Using RecordRTC with React, Express, & S3

RecordRTC is a library that allows for client-side recording, using WebRTC. It's a fantastic tool (created and well-maintained by Muaz Khan) that I've been integrating into a project at the Media Lab.

This post will walk through a simple example of using RecordRTC with React and Express. The app will record you for 4 seconds, then upload to S3 using a signed URL. I will highlight key components below; the entire git repository is here for further exploration.

App overview

The app view will be very simple, just a button to start recording and a view of you on the webcam. Once the file is successfully uploaded to S3, the page will notify you. For simplicity, we'll inject RecordPage.react.js into our app.js entry point. There is one other component, Webcam.react.js, which is a "dumb component"— it's stateless and receives props from its parent.


As the app mounts, we check to see if the browser supports getUserMedia(). Currently, only Chrome, Firefox, and Opera support it. Here is the componentDidMount() function in RecordPage.react.js:

componentDidMount() {  
  if(!hasGetUserMedia()) {
    alert("Your browser cannot stream from your webcam. Please switch to Chrome or Firefox.");

If the browser fits, we're good to go, and will initialize the webcam with requestUserMedia. We use the captureUserMedia function in AppUtils.js:

export function captureUserMedia(callback) {  
  var params = { audio: false, video: true };
  navigator.getUserMedia(params, callback, (error) => {

Then pass in the callback when we call it in the component:

requestUserMedia() {  
  captureUserMedia((stream) => {
    this.setState({ src: window.URL.createObjectURL(stream) });

The stateless Webcam component is a simple video tag that sets its source as the props that are passed down from its parent:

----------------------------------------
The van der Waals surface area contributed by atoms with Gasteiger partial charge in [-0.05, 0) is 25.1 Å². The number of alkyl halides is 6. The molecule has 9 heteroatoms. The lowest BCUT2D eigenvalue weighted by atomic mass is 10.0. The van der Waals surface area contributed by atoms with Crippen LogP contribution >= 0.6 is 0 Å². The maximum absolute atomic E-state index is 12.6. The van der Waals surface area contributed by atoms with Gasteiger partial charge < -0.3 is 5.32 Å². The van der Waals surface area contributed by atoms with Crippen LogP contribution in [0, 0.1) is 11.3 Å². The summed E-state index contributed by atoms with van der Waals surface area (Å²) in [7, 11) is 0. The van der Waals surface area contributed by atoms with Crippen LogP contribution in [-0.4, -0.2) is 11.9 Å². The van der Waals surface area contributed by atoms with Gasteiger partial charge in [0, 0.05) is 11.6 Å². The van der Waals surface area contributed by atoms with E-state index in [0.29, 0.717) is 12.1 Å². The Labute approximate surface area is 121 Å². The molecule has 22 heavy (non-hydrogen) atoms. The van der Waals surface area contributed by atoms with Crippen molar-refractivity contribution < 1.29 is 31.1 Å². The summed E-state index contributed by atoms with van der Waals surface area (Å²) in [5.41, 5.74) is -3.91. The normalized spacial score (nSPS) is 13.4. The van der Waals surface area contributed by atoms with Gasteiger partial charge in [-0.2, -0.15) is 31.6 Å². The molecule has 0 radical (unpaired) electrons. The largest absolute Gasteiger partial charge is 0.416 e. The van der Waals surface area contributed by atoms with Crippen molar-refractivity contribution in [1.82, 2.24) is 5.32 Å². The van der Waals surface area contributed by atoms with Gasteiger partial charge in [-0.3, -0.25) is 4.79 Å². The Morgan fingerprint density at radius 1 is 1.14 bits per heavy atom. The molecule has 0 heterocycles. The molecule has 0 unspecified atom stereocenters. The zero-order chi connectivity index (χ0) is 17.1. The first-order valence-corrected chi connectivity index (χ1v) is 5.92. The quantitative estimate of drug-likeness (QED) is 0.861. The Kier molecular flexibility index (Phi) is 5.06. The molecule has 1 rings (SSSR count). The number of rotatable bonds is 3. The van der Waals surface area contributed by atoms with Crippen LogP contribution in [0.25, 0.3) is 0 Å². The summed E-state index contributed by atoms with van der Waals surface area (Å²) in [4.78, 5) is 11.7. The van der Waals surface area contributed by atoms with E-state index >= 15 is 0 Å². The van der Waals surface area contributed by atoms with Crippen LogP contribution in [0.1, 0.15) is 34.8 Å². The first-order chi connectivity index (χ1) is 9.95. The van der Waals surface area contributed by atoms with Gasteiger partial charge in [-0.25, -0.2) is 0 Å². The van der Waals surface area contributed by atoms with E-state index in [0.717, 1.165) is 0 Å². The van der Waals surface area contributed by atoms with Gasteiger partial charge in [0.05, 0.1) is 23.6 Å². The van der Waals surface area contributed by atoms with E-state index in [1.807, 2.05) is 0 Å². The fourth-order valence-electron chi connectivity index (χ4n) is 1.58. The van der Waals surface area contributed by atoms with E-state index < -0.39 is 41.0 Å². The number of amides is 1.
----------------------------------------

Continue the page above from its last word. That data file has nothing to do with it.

render() {  
  return (
    <video src={this.props.src} />

We'll inject the Webcam into our main page, RecordPage, along with a button to start recording. Time to get into the RecordRTC API!

Recorder Functions

When the "start recording" button is clicked, it triggers startRecord(), which begins a RecordRTC stream:

startRecord() {  
  captureUserMedia((stream) => {
    this.state.recordVideo = RecordRTC(stream, { type: 'video' });

The first parameter to the RecordRTC function is the stream itself, while the second is an object for configuring recorder settings (more details here). In this case, we'll specify a video recording and fall back to default settings.

In this example, we'll automatically stop recording after 4 seconds, using a setTimeout function, which calls stopRecord(). Here, we'll simply take the RecordRTC stream, this.state.recordVideo, and call stopRecording(), which takes a callback:

stopRecord() {  
  this.state.recordVideo.stopRecording(() => {

Sidenote: cross-browser recording

If the browser used is Firefox, RecordRTC can record audio and video together. If you're using Chrome, audio and video are recorded separately, which you could merge using a program like ffmpeg. If that's the case initRecorder() to maximize sync (details here) and check out the record to node example.

Working with AWS

Let's return to the stopRecord() function, and look at the callback parameter:

  stopRecord() {
    this.state.recordVideo.stopRecording(() => {
      let params = {
        type: 'video/webm',
        data: this.state.recordVideo.blob,
        id: Math.floor(Math.random()*90000) + 10000
      this.setState({ uploading: true });

Once the video stops recording, we begin the process of uploading it to S3 with S3Upload(). The function takes 3 parameters: content type, a blob of data, and an id which we'll generate randomly.

We imported S3Utils at the top of RecordPage from AppUtils.js:

import { captureUserMedia, S3Upload } from './AppUtils';  

so let's head over to that file to handle S3 upload.

Get signed URL on Node server

S3Upload() is a promisified function that resolves when the S3 bucket upload succeeds (or fails). (More about the native promise here). The function first calls getSignedUrl, which tells our Node server to get a signed url from AWS: